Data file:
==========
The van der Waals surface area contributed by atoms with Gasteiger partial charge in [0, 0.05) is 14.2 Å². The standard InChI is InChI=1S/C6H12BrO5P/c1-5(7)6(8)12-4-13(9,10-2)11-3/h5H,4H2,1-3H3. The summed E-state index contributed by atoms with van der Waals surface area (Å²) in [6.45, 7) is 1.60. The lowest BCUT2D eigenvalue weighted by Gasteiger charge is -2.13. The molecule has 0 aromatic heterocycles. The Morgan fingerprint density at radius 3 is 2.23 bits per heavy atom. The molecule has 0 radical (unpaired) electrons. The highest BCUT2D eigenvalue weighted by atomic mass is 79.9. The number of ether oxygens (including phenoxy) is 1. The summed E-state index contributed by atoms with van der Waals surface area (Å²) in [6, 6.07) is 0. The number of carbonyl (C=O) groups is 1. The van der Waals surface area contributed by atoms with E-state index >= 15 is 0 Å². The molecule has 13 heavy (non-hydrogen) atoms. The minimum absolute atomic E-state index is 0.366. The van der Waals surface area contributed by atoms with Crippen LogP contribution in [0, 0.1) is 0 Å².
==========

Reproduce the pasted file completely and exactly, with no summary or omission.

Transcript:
The van der Waals surface area contributed by atoms with Gasteiger partial charge in [0, 0.05) is 14.2 Å². The standard InChI is InChI=1S/C6H12BrO5P/c1-5(7)6(8)12-4-13(9,10-2)11-3/h5H,4H2,1-3H3. The summed E-state index contributed by atoms with van der Waals surface area (Å²) in [6.45, 7) is 1.60. The lowest BCUT2D eigenvalue weighted by Gasteiger charge is -2.13. The molecule has 0 aromatic heterocycles. The Morgan fingerprint density at radius 3 is 2.23 bits per heavy atom. The molecule has 0 radical (unpaired) electrons. The highest BCUT2D eigenvalue weighted by atomic mass is 79.9. The number of ether oxygens (including phenoxy) is 1. The summed E-state index contributed by atoms with van der Waals surface area (Å²) in [6, 6.07) is 0. The number of carbonyl (C=O) groups is 1. The van der Waals surface area contributed by atoms with E-state index >= 15 is 0 Å². The molecule has 13 heavy (non-hydrogen) atoms. The minimum absolute atomic E-state index is 0.366. The van der Waals surface area contributed by atoms with Crippen LogP contribution in [0, 0.1) is 0 Å².